Recent thematic appraisals of Henry IV, Parts 1 and 2 have tended to reflect an unsettled view of these dramas and their uneasy relationship to one another. John W. Blanpied (1983) contrasts the two parts of Henry IV, finding an “organic unity” in Part 1 that does not exist in Part 2. Blanpied observes that Henry IV, Part 2 “is a play about thwarted effort,” contending that it consistently mocks and parodies Part 1. Using evidence of classical allusion, particularly references to the Roman god of war, Clayton G. Mackenzie (1995) maintains that Henry IV, Part 1 fails to produce a glorious and heroic protagonist in either Hal or Hotspur, but rather elicits a sense of pessimism in regard to the bloody conflict between Englishmen. Kiernan Ryan (1995) presents an ideological assessment of Henry IV as a work that subverts social hierarchy. Finally, Robert L. Reid elucidates his understanding of Shakespeare's Henriad in terms of the psychodynamics of “humors”—an antique theory in which a preponderance of certain naturally occurring substances in the body was thought to influence one's psychological temperament. According to this scheme, Reid interprets King Henry IV as melancholic, Hotspur as choleric, Falstaff as phlegmatic, and Prince Hal—later Henry V—as sanguine.
SOURCE: Bowers, Fredson. “Theme and Structure in King Henry IV, Part I.” In The Drama of the Renaissance: Essays for Leicester Bradner, edited by Elmer M. Blistein, pp. 42-68. Providence, R.I.: Brown University Press, 1970.
[In the following essay, Bowers details the thematic structure of Henry IV, Part 1, noting that a central concern of the play is the triumph of the centralized royal power over the feudal system—concepts dramatically personified in the figures of Hal and Hotspur, respectively.]
The popular history play of Elizabeth's reign was likely to be a chronicle history. The name is applied not just because the history in the play was taken...
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SOURCE: Melchiori, Giorgio. Introduction to The Second Part of King Henry IV, edited by Giorgio Melchiori, pp. 1-52. Cambridge: Cambridge University Press, 1989.
[In the following excerpt, Melchiori identifies a number of structural components in Henry IV, Part 2, including qualities of the morality play, comedy of humors, city/country play, and psychodrama, as well as the thematic intermingling of time and disease.]
THE MORALITY STRUCTURE
The opening of a play with an Induction is a rare occurrence in Shakespeare's work. We must assume that the first stage direction of the quarto, Enter Rumour painted full of tongues, is directly...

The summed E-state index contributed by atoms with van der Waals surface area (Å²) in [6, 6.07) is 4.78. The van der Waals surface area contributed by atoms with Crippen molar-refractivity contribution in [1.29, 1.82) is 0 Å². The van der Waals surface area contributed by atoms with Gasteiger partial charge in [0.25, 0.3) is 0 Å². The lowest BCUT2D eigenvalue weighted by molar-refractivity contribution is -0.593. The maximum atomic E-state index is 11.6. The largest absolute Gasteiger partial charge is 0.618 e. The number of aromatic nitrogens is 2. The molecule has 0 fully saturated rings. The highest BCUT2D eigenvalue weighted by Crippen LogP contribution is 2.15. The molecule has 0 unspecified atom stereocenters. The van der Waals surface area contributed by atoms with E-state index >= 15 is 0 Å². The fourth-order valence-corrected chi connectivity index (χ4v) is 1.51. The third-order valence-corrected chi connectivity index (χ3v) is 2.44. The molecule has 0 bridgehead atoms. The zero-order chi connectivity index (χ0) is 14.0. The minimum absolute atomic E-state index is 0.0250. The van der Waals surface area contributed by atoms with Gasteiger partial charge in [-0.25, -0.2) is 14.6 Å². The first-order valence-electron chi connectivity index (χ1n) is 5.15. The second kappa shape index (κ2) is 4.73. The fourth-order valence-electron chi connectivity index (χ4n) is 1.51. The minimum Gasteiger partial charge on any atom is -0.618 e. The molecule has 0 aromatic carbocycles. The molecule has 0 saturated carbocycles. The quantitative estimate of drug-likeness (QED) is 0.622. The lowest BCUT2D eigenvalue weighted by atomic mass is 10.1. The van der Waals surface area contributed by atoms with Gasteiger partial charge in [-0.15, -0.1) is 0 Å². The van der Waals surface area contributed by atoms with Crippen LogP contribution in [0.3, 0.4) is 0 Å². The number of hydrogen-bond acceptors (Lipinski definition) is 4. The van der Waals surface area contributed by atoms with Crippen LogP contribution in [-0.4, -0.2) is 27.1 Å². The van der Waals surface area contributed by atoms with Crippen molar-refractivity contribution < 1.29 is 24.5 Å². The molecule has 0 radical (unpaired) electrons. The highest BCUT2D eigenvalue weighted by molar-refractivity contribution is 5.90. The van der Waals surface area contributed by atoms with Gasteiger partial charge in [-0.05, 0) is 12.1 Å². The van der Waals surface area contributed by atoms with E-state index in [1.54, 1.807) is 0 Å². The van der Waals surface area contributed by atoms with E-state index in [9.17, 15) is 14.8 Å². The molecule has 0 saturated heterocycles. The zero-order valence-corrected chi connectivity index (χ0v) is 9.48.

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SOURCE: Davis, Jo Ann. “Henry IV: From Satirist to Satiric Butt.” In Aeolian Harps: Essays in Literature in Honor of Maurice Browning Cramer, edited by Donna G. Fricke and Douglas C. Fricke, pp. 81-93. Bowling Green, Ohio: Bowling Green University Press, 1976.
[In the following essay, Davis studies Henry Bolingbroke as an unsympathetic object of satire in Henry IV, Parts 1 and 2.]
“For now a time is come to mock at form”
2 Henry IV, IV.v.118
The changing role of Henry Bolingbroke provides a vehicle for describing the logical development of form in the second tetralogy. The play sequence moves from the tragedy of...
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SOURCE: Meyers, Walter E. “Hal: The Mirror of All Christian Kings.” In A Fair Day in the Affections: Literary Essays in Honor of Robert B. White, Jr., edited by Jack D. Durant and M. Thomas Hester, pp. 67-77. Raleigh, N.C.: The Winston Press, 1980.
[In the following essay, Meyers contends that Shakespeare's Hal is a developing, subtle, and complex character who assumes many roles in the Henriad.]
The first problem is what to call him—Hal, Harry, Henry? And the question of his names echoes about the reality of this somehow puzzling character. No critic denies that in discussing Hamlet, say, we face a mystery, but with Hal, the debate continues whether this...
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SOURCE: Findlay, Heather. “Renaissance Pederasty and Pedagogy: The ‘Case’ of Shakespeare's Falstaff.” Yale Journal of Criticism 3, no. 1 (fall 1989): 229-38.
[In the following essay, Findlay evaluates the figure of Falstaff with reference to classical models and contemporary theory regarding economic exchange, pedagogy, and homoeroticism.]
Although I hope to inspire a little healthy suspicion about the nature of Sir John Falstaff's tastes when it comes to pleasures of the flesh, this paper will not argue that if one reads between enough lines in Shakespeare's Henriad, or beyond enough layers of heterosexist commentary on his character, the jolly old...
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SOURCE: Krims, Marvin B. “Hotspur's Antifeminine Prejudice in Shakespeare's 1 Henry IV.” Literature and Psychology 4, nos. 1-2 (1994): 118-32.
[In the following essay, Krims offers a psychoanalytic interpretation of Hotspur, examining his extreme intolerance for so-called feminine principles and traits—including inconstancy, submissiveness, and compassion—in others and in himself.]
In creating the Hotspur of 1 Henry IV, Shakespeare retained the impetuous and courageous quality of the historic Sir Henry Percy.1 However, the “phallocentric” attitudes the fictive Hotspur displays are entirely of the author's creation.2...
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SOURCE: Pilkington, Ace G. “The BBC's Henriad.” Literature/Film Quarterly 21, no. 1 (1993): 25-32.